In this lesson, Observing Earth’s Seasonal Changes, students observe patterns of average snow and ice amounts as they change from one month to another, as well as connect the concepts of the tilt and orbit of the Earth (causing the changing of seasons) with monthly snow/ice data from January 2008
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In this activity, students use satellite images from the NASA Landsat team to quantify changes in glacier cover over time from 1986 to 2018.
Students are introduced to the Earthrise phenomenon by seeing the Earth as the Apollo 8 astronauts viewed our home planet for the first time from the Moon. They will analyze a time series of mapped plots of Earth science variables that NASA monitors to better understand the Earth System.
This activity is modified from the USDA/US Forest Services' lesson found in the Natural Inquirer newsletter. The purpose of this hands-on activity is to engage students in a similar process for monitoring forests as NASA scientists use to study the Biosphere, whereby they apply what they know of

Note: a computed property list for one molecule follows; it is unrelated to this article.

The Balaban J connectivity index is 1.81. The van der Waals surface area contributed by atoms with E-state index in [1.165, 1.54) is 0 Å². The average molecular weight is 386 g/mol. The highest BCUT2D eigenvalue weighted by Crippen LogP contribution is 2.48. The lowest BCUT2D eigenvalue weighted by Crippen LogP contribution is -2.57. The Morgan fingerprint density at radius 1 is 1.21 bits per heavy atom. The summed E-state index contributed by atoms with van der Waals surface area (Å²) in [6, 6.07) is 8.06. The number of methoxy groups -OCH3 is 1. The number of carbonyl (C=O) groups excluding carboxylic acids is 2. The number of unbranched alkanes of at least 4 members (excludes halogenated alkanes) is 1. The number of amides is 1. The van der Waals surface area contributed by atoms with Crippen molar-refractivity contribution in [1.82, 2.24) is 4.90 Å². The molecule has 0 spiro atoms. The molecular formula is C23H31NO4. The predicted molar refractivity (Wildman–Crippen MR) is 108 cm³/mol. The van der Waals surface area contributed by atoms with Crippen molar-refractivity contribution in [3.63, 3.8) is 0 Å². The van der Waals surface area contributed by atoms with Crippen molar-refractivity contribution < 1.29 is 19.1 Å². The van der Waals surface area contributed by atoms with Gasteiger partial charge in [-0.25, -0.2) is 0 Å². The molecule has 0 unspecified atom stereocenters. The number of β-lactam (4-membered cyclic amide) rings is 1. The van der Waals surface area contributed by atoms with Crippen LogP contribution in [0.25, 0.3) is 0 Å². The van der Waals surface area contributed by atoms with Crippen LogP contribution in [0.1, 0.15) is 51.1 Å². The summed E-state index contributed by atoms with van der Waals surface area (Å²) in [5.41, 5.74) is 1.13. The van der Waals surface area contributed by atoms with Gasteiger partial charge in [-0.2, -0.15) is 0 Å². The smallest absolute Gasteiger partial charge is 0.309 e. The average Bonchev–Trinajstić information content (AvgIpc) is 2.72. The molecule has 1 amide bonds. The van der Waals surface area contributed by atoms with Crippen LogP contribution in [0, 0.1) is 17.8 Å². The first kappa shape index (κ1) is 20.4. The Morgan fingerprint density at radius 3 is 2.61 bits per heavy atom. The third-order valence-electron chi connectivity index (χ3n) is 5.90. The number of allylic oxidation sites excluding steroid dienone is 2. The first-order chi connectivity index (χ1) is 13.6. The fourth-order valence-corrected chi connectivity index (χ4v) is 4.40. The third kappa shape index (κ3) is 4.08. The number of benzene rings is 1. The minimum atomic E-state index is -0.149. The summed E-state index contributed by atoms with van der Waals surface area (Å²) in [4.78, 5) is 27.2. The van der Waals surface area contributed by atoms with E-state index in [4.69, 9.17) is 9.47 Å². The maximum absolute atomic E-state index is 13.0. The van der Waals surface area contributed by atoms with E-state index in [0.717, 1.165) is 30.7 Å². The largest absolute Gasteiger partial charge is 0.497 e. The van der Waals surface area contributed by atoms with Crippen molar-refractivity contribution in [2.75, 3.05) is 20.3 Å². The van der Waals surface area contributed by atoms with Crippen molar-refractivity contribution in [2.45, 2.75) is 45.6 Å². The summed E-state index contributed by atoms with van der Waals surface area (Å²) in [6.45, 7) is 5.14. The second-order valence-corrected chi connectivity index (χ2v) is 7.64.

This activity is designed to introduce students to geologic processes on Earth and how to identify geologic features in images. It will also introduce students to how scientists use Earth to gain a better understanding of other planetary bodies in the solar system.
In this activity, students will use sea-level rise data to create models and compare short-term trends to long-term trends. They will then determine whether sea-level rise is occurring based on the data.
In this activity, students explore the Urban Heat Island Effect phenomenon by collecting temperatures of different materials with respect to their locations. This activity was modified from The NASA PUMAS Collection's "What makes cities hot?
The HoloGLOBE app brings satellite images and real-time data straight to you. Use the Merge Cube to view tons of global information, simulations, and video compilations of data from numerous scientific organizations.